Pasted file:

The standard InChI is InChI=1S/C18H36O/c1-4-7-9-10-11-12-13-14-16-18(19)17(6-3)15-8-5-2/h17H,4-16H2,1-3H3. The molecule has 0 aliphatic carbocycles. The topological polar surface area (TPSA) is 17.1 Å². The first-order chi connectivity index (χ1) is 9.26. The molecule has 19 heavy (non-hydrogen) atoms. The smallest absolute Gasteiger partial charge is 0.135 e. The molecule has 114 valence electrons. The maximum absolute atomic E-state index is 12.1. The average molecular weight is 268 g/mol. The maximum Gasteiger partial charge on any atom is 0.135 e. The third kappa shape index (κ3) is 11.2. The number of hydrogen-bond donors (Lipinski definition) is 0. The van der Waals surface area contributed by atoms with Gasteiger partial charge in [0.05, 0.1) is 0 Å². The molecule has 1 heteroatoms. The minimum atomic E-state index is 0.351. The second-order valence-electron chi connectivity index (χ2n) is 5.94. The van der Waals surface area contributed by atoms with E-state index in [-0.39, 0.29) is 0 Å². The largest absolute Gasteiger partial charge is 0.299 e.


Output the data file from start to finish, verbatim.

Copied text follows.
The standard InChI is InChI=1S/C18H36O/c1-4-7-9-10-11-12-13-14-16-18(19)17(6-3)15-8-5-2/h17H,4-16H2,1-3H3. The molecule has 0 aliphatic carbocycles. The topological polar surface area (TPSA) is 17.1 Å². The first-order chi connectivity index (χ1) is 9.26. The molecule has 19 heavy (non-hydrogen) atoms. The smallest absolute Gasteiger partial charge is 0.135 e. The molecule has 114 valence electrons. The maximum absolute atomic E-state index is 12.1. The average molecular weight is 268 g/mol. The maximum Gasteiger partial charge on any atom is 0.135 e. The third kappa shape index (κ3) is 11.2. The number of hydrogen-bond donors (Lipinski definition) is 0. The van der Waals surface area contributed by atoms with Gasteiger partial charge in [0.05, 0.1) is 0 Å². The molecule has 1 heteroatoms. The minimum atomic E-state index is 0.351. The second-order valence-electron chi connectivity index (χ2n) is 5.94. The van der Waals surface area contributed by atoms with E-state index in [-0.39, 0.29) is 0 Å². The largest absolute Gasteiger partial charge is 0.299 e.